I have always felt such an affinity for Dandelions. Where many see lowly weeds, I see necklaces and fresh salad greens! When I was a child playing in my dads gardens, one of the happiest signs of spring were when those bright golden , pollen laden blooms would appear all over our yard as if by magic! I couldn’t wait to get outside and play with them! That lovely golden pollen always tickled my nose and made me sneeze, but I loved it anyhow!
“Who put them there?” was always my question , because I knew that my father hadn’t planted them and he was always trying to get rid of them. I loved them…so much abundance and so much joy to be found in those smiling yellow faces. I could never understand why he’d get so upset at my favorite pastime, which was to blow the seeds everywhere that I could, flower after flower. My friends and I made long necklaces and head dresses and pretended that we were fairy queens! I cried every time he mowed them down. This ritual went on for years until my dad discovered Chem lawn who came to spray everything and completely ruin my fun. It took me years but I finally convinced him to go au natural in the gardens again and the dandelions returned with a vengeance as if to say….” Ha…you thought we were gone but we’ve been here for the whole time just waiting!”. I was beside myself with joy the first time that I saw them reappear. Dandelions have an absolutely unabashed generosity about them ! Pick only one and the next day three will magically appear it its place. I still don’t know how they do that and that’s why I absolutely love them!
Dandelion or as the French call it Dent de Lion or pissenlit (the English call it Piss in Bed!) is one powerhouse of a springtime tonic. I love to use the leaves in salad, their bitterness is delightful on the tongue when countered by a salty dressing of olive oil, onion, egg and a bit of crispy bacon. Dandelions have a marvelous diuretic quality. I use them (either the leaves or the tincture all of the time when I’m retaining too much water weight during specific times of the month and when eaten as part of a springtime liver flush they are unsurpassed for their cleansing and laxative qualities. I’ve even used a homemade tincture of fresh Dandelion root during a time when my breasts were very sore and cystic.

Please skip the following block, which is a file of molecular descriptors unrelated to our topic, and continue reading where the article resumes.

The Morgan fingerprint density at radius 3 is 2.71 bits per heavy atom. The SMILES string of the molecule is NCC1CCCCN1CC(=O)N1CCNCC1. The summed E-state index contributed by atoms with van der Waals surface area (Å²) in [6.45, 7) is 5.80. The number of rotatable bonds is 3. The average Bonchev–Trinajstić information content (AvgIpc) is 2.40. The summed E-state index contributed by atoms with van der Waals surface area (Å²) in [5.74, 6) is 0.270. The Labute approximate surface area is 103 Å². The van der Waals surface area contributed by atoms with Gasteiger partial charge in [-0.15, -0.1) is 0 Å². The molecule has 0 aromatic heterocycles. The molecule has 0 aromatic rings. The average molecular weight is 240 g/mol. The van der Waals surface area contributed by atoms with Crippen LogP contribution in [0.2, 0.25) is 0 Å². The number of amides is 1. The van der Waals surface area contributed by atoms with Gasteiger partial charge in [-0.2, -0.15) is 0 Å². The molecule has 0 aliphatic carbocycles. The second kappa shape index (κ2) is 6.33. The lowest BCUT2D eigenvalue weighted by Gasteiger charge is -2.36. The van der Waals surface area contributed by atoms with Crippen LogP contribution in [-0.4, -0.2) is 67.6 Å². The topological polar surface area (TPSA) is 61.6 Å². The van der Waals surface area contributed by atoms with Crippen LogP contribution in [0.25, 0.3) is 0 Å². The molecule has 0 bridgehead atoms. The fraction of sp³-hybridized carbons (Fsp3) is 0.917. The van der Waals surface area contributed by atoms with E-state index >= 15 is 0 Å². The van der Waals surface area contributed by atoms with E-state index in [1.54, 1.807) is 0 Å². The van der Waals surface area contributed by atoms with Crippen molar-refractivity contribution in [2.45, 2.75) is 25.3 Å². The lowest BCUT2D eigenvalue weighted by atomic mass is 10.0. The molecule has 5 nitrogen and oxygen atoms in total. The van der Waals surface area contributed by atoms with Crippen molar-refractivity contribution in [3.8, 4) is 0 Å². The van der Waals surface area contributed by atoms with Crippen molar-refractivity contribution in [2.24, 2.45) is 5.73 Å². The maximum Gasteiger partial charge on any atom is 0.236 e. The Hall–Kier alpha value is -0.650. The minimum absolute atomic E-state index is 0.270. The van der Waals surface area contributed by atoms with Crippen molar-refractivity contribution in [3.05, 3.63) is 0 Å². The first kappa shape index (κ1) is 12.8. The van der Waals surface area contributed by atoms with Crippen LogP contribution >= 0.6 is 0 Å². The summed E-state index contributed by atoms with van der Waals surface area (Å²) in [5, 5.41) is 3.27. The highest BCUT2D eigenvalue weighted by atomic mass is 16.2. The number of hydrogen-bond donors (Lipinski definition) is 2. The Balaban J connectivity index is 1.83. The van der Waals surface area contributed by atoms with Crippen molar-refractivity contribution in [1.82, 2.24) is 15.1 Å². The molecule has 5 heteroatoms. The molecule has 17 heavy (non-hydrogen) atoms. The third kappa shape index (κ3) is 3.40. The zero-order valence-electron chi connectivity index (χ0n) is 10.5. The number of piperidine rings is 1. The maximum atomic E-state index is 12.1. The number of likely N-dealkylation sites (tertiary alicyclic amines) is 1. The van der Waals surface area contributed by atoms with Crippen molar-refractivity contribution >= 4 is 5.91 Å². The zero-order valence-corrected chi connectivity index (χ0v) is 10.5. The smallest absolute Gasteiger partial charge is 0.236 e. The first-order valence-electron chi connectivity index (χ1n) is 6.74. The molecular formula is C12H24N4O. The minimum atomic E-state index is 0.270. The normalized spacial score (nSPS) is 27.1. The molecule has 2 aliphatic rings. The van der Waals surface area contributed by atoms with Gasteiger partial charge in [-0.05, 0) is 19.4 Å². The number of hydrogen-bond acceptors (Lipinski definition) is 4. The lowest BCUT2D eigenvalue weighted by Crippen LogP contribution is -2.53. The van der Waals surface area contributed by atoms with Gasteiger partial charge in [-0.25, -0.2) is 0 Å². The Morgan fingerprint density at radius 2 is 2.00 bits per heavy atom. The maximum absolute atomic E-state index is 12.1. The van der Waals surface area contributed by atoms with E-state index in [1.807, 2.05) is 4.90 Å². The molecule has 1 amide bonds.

It was several months later that I realized what a spectacular woman’s ally this special plant truly is. After only a few months of taking the tincture everyday, my breasts became very smooth and the skin supple. Tincture of fresh Dandelion root or the leaves eaten regularly are really good for removing inner blockages of many kinds. Dandelion leaves eaten regularly as part of a springtime salad are marvelous for the digestion and when I still lived on my farm I used to make a simple wine of infused Dandelion leaves and flowers. Dandelion wine is a delicious and very pretty aperitif. Making it is simple. Just take a bottle of really good organic Riesling or viognier. Open it and decant it into a large glass jar filled with freshly washed Dandelion leaves and flowers. Add a bit of raw honey, shake well and let the whole thing infuse for about a week. Strain and decant wine back into the bottle which you’ve saved and chill it for another day or two. Serve this lovely springtime digestif in lovely little wine glasses before dinner with wheat crackers and a crock of fromage blanc to which you’ve added a bit of lemon rind and just a touch of honey and salt. This spring as the lively yellow flowers begin to grace your lawns remember that Dandelions could be your new best friend! They are an acquired taste to be sure, but once you make their acquaintance you’ll never want to be without them!
Now drift through the sky on a cottony tipped seed over to Roxana Villas Illuminated Journal and see what she has to share about Dandelion: The Fragrance!
Picture courtesy of :http://www.english-country-garden.com